On the Genesis of Evil in the Human Species: Homos Sapiens, Homo Loquens, Homo Crudelis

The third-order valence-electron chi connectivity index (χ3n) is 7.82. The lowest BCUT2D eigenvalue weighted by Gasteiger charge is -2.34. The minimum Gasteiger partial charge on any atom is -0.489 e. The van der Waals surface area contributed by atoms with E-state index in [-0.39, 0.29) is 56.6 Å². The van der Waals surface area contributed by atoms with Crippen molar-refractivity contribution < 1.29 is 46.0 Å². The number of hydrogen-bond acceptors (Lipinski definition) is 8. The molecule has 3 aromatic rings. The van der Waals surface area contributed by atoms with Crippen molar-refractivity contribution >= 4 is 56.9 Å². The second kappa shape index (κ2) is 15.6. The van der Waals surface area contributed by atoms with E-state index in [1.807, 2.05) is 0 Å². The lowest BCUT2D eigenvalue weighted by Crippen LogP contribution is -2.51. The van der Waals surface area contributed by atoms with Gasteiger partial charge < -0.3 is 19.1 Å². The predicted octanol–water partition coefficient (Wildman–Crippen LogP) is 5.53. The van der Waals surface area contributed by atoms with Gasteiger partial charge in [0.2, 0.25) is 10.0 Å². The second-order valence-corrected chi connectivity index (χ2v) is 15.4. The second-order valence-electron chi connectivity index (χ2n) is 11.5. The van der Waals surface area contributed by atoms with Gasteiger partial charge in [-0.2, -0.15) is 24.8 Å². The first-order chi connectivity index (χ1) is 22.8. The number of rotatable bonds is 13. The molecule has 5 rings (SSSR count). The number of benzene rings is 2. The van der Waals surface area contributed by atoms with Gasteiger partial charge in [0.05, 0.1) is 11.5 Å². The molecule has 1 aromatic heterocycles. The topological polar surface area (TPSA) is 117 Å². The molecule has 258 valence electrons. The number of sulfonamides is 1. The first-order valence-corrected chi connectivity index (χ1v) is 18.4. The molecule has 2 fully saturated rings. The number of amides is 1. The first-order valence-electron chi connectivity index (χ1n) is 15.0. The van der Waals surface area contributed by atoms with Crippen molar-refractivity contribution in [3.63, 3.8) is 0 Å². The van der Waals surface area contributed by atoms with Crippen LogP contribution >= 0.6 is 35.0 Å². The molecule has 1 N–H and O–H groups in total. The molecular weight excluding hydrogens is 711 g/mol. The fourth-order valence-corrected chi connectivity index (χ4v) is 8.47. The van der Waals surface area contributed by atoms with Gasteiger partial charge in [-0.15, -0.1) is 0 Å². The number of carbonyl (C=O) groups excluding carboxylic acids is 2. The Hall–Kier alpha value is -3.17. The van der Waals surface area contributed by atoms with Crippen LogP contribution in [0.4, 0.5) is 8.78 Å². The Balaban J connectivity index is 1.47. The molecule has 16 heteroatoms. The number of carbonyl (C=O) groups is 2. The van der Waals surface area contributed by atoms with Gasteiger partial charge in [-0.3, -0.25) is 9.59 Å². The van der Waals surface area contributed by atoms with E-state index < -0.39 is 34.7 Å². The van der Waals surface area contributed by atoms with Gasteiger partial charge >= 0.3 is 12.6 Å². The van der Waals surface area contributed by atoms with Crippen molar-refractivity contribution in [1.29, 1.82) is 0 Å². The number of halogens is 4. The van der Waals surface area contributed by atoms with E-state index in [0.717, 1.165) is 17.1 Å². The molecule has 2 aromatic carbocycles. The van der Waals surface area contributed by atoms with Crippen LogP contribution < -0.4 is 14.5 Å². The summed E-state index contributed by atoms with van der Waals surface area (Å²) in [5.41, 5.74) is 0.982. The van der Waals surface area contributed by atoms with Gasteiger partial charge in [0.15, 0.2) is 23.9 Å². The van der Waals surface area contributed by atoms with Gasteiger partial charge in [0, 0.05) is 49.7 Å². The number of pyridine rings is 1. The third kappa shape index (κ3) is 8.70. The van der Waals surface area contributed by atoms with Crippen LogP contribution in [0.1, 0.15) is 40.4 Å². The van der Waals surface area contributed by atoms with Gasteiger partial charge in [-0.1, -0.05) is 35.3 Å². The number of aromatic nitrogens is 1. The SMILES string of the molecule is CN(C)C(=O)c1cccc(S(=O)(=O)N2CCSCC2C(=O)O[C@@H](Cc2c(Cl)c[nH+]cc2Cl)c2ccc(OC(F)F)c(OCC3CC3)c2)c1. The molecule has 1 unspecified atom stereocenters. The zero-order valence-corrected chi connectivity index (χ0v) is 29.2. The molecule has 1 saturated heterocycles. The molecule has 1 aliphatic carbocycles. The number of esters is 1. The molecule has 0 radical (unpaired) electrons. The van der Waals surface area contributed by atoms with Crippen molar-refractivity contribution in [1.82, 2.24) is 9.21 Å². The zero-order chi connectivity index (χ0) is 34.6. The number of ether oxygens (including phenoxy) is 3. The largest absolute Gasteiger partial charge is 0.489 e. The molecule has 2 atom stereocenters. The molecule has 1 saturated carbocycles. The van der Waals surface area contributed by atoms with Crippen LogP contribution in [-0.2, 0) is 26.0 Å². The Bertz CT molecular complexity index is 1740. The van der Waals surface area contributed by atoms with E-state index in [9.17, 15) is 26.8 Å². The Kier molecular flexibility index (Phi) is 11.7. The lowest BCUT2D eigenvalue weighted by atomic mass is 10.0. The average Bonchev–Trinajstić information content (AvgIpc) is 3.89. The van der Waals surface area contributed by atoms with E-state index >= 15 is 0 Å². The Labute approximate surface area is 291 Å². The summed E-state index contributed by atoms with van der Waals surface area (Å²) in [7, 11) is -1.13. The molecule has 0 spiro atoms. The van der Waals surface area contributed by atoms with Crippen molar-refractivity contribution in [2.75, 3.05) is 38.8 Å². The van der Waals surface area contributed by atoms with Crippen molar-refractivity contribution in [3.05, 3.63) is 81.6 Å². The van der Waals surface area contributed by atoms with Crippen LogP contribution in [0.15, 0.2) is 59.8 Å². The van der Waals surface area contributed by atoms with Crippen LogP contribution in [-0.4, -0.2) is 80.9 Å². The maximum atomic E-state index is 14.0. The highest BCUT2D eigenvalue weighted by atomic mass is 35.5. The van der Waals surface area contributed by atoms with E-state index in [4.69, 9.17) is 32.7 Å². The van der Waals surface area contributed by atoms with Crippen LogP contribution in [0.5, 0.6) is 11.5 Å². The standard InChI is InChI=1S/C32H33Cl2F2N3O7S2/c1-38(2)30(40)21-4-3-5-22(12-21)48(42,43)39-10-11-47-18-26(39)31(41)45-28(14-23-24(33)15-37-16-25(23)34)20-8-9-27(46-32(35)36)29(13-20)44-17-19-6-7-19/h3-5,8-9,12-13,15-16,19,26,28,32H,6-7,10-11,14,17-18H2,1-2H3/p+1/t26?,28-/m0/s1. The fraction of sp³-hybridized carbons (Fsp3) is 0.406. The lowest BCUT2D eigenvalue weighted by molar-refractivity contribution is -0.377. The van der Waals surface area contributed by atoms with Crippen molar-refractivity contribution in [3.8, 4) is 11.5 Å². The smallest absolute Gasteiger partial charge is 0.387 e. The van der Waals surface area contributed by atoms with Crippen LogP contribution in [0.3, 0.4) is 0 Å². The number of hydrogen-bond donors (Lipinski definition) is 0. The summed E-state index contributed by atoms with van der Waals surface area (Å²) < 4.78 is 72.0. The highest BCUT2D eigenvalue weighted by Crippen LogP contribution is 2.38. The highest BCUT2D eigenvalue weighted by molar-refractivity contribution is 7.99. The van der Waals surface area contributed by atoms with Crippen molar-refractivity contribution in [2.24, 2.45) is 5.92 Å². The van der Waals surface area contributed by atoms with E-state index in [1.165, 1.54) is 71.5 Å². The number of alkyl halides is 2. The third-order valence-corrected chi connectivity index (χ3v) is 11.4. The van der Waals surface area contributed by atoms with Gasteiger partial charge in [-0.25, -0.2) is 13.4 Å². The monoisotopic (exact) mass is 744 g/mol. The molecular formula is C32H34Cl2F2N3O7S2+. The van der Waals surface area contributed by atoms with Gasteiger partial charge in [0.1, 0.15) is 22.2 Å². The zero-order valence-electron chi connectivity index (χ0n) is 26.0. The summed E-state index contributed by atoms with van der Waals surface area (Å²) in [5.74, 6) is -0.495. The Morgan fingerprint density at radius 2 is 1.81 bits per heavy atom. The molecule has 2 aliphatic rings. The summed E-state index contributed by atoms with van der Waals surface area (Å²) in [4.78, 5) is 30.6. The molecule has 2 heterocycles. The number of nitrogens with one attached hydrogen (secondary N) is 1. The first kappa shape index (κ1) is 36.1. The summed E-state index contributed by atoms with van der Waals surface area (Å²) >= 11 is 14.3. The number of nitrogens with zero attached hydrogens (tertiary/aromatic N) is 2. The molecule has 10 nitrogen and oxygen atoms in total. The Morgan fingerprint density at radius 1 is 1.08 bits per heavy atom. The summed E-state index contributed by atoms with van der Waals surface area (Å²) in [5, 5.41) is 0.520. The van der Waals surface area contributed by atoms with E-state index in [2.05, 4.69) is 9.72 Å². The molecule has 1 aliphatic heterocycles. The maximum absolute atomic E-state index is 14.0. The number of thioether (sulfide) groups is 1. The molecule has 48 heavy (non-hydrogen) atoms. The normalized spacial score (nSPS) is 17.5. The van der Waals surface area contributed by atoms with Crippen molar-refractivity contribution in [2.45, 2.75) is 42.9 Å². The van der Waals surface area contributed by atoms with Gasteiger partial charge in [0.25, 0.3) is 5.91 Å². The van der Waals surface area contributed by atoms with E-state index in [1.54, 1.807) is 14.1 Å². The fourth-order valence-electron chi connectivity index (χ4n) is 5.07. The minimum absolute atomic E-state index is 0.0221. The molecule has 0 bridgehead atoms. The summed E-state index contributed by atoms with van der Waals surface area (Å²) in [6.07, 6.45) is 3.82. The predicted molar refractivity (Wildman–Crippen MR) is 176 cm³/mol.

What has been called the problem of evil has generally come under three speculative approaches: religious, metaphysical, and moral. I propose to reformulate the question based on contemporary knowledge on the evolution of our species as compared to other living species, knowledge developed mostly by paleontology, biology, ethology, and cultural anthropology. This approach should make it possible to avoid the risk of a substantialist or allegorizing conception (gnostic, for example) of the question of evil and to defend the idea that what we call ‘evil’ is primarily a form of relationship and a type of action. This claim can be supported by a genealogical analysis of violence and cruelty in the human species. This approach, however, will run the risk of reductionism if it does not consider the impact of the fundamental transformation brought about by the emergence of human language in the very formation of Homo sapiens. The emergence of language (syntactic and representational) opens up infinite possibilities in the realms of thought, but also desire and intervention in the world. When combined with an ability for violence inherited through evolution, this privilege provided by speech opens up the abyss of what we call radical evil. Homo sapiens, homo loquens, homo crudelis: this is the trinomial we must problematize.